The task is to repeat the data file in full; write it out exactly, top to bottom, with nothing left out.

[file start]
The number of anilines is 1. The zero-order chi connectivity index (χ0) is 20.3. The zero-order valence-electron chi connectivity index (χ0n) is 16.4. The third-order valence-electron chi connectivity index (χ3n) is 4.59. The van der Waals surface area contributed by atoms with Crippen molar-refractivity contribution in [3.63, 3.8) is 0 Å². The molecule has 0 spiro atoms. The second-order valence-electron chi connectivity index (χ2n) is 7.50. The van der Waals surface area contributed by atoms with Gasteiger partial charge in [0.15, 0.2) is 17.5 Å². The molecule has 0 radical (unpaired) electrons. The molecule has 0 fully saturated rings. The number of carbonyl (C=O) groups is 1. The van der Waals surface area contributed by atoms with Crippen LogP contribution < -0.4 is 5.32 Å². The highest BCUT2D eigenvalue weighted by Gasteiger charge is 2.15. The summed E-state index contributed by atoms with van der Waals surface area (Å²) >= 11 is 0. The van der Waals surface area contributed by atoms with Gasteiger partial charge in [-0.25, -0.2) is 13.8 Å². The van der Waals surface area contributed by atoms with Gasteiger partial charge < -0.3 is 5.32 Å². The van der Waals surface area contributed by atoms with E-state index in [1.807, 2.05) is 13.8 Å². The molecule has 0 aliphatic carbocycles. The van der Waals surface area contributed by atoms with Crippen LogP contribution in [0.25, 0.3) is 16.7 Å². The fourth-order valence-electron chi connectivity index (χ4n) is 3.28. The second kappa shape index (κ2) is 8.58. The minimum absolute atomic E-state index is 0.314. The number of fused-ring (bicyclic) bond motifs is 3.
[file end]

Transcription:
The number of anilines is 1. The zero-order chi connectivity index (χ0) is 20.3. The zero-order valence-electron chi connectivity index (χ0n) is 16.4. The third-order valence-electron chi connectivity index (χ3n) is 4.59. The van der Waals surface area contributed by atoms with Crippen molar-refractivity contribution in [3.63, 3.8) is 0 Å². The molecule has 0 spiro atoms. The second-order valence-electron chi connectivity index (χ2n) is 7.50. The van der Waals surface area contributed by atoms with Gasteiger partial charge in [0.15, 0.2) is 17.5 Å². The molecule has 0 radical (unpaired) electrons. The molecule has 0 fully saturated rings. The number of carbonyl (C=O) groups is 1. The van der Waals surface area contributed by atoms with Crippen LogP contribution < -0.4 is 5.32 Å². The highest BCUT2D eigenvalue weighted by Gasteiger charge is 2.15. The summed E-state index contributed by atoms with van der Waals surface area (Å²) >= 11 is 0. The van der Waals surface area contributed by atoms with Gasteiger partial charge in [-0.25, -0.2) is 13.8 Å². The van der Waals surface area contributed by atoms with Gasteiger partial charge < -0.3 is 5.32 Å². The van der Waals surface area contributed by atoms with E-state index in [1.807, 2.05) is 13.8 Å². The molecule has 0 aliphatic carbocycles. The van der Waals surface area contributed by atoms with Crippen LogP contribution in [0.25, 0.3) is 16.7 Å². The fourth-order valence-electron chi connectivity index (χ4n) is 3.28. The second kappa shape index (κ2) is 8.58. The minimum absolute atomic E-state index is 0.314. The number of fused-ring (bicyclic) bond motifs is 3.